Urban design should not simply be left to the experts. Rather, it should become the responsibility of the promoters of every project as well as those who are involved in it, using basic studies such as impact assessment from an economic, social and cultural standpoint, not just at the neighborhood level but at a larger, city level as well. In the case of the Women’s Opportunity Center the eventual users of the institution were involved in many ways from the inception of the project. A brickmaking cooperative that was set up by Women for Women was already offering vocational skills and that system was scaled up. Women were trained in the process of brickmaking and participated actively in the decision-making of choosing earth blocks or fired bricks based on their strength and sustainability in the longer run. An astounding 500,000 bricks used for the building were made by the women who would eventually use the Center. The multifarious nature of the project also looked to go past stereotypes and break through cultural barriers that are seen in Kayonza. Despite there being a lot of construction activity in the town, women were never seen working on any site. As Karen Sherman of Women for Women said: “architecture and buildings such as this center are a means for achieving longer-term goals of women’s economic empowerment and income generation”.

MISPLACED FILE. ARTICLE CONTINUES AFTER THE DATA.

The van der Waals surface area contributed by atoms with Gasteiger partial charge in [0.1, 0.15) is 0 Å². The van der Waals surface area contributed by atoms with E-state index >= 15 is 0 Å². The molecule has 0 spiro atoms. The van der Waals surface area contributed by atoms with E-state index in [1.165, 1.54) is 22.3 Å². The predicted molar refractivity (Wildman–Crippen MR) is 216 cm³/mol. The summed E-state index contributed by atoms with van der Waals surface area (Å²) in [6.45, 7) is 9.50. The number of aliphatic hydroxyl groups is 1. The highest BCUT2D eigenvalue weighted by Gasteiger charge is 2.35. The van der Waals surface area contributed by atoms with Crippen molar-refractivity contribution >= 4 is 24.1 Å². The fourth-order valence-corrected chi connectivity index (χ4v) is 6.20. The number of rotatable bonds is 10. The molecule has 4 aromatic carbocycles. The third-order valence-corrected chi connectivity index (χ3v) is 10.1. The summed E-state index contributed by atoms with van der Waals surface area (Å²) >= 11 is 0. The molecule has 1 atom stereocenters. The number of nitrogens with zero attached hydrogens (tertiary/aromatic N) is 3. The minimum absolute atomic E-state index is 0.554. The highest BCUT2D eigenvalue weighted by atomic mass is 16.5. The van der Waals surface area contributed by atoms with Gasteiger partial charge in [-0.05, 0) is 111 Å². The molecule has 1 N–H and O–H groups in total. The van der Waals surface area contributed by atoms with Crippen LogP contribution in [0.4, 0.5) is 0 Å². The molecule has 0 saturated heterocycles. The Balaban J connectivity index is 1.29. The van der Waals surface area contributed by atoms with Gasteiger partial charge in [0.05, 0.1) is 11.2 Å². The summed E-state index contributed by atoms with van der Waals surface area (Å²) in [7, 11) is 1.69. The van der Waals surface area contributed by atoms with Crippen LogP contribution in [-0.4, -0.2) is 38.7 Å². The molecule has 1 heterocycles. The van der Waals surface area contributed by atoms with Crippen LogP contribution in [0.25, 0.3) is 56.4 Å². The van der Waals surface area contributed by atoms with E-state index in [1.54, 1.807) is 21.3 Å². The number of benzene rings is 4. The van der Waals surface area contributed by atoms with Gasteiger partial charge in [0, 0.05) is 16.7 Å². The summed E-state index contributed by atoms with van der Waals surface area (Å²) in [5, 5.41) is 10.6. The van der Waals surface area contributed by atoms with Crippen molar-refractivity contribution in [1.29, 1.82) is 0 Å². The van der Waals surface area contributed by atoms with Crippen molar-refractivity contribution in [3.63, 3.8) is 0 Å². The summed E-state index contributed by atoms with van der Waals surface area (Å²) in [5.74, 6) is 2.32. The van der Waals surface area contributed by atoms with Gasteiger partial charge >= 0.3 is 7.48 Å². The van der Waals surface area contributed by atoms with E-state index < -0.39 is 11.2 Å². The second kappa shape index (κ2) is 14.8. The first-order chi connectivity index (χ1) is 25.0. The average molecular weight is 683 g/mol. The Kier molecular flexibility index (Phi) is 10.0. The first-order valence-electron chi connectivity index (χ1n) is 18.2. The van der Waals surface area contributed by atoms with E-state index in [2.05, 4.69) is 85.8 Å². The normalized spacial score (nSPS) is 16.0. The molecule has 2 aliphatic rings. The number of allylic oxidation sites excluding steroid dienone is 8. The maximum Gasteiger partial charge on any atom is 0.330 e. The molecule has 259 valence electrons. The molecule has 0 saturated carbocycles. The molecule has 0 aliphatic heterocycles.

As mentioned by Cary in his foreword, “human centered design” is a term that has gained a lot of traction in recent years, and one that raises an important question: “What is design if not human centered?” Reading through all the examples showcased in the book, this question keeps reappearing in the reader’s mind, and the realization with it, that once we realize the true potential of design, one cannot “unsee it”. This true power of design is ever more asserted when the processes of design are collaborative in all aspects, not simply to express good intentions, but to go beyond and explore the potential that is unlocked through the vast knowledge that locals have of their place and its resources.